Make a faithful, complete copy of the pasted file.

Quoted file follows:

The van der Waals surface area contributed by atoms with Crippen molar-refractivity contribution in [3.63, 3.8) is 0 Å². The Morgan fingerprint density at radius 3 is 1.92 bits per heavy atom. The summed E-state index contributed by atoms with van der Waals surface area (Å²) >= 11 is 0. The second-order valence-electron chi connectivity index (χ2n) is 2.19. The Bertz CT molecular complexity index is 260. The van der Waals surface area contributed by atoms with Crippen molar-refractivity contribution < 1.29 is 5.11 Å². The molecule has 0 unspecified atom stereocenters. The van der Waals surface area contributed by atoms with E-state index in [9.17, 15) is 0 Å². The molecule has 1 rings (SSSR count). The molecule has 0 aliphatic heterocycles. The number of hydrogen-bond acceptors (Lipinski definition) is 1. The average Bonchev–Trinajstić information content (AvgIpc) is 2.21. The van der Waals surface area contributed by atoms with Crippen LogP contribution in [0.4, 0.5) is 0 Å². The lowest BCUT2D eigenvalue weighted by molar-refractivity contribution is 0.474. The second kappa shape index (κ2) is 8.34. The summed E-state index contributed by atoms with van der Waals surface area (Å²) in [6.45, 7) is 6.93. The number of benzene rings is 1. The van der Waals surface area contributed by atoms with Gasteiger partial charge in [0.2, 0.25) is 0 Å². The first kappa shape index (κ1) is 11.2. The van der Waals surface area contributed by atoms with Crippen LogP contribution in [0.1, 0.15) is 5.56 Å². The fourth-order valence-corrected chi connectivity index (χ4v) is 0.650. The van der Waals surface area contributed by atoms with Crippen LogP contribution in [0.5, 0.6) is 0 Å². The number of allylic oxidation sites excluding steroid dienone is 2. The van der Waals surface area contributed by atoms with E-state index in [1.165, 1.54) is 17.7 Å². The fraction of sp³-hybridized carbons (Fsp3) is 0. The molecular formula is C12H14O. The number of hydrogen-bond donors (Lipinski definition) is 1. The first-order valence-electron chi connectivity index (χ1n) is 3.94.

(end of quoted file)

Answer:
The van der Waals surface area contributed by atoms with Crippen molar-refractivity contribution in [3.63, 3.8) is 0 Å². The Morgan fingerprint density at radius 3 is 1.92 bits per heavy atom. The summed E-state index contributed by atoms with van der Waals surface area (Å²) >= 11 is 0. The second-order valence-electron chi connectivity index (χ2n) is 2.19. The Bertz CT molecular complexity index is 260. The van der Waals surface area contributed by atoms with Crippen molar-refractivity contribution < 1.29 is 5.11 Å². The molecule has 0 unspecified atom stereocenters. The van der Waals surface area contributed by atoms with E-state index in [9.17, 15) is 0 Å². The molecule has 1 rings (SSSR count). The molecule has 0 aliphatic heterocycles. The number of hydrogen-bond acceptors (Lipinski definition) is 1. The average Bonchev–Trinajstić information content (AvgIpc) is 2.21. The van der Waals surface area contributed by atoms with Crippen LogP contribution in [0.4, 0.5) is 0 Å². The lowest BCUT2D eigenvalue weighted by molar-refractivity contribution is 0.474. The second kappa shape index (κ2) is 8.34. The summed E-state index contributed by atoms with van der Waals surface area (Å²) in [6.45, 7) is 6.93. The number of benzene rings is 1. The van der Waals surface area contributed by atoms with Gasteiger partial charge in [0.2, 0.25) is 0 Å². The first kappa shape index (κ1) is 11.2. The van der Waals surface area contributed by atoms with Crippen LogP contribution in [0.1, 0.15) is 5.56 Å². The fourth-order valence-corrected chi connectivity index (χ4v) is 0.650. The van der Waals surface area contributed by atoms with Crippen LogP contribution in [0.5, 0.6) is 0 Å². The number of allylic oxidation sites excluding steroid dienone is 2. The van der Waals surface area contributed by atoms with E-state index in [1.165, 1.54) is 17.7 Å². The fraction of sp³-hybridized carbons (Fsp3) is 0. The molecular formula is C12H14O. The number of hydrogen-bond donors (Lipinski definition) is 1. The first-order valence-electron chi connectivity index (χ1n) is 3.94.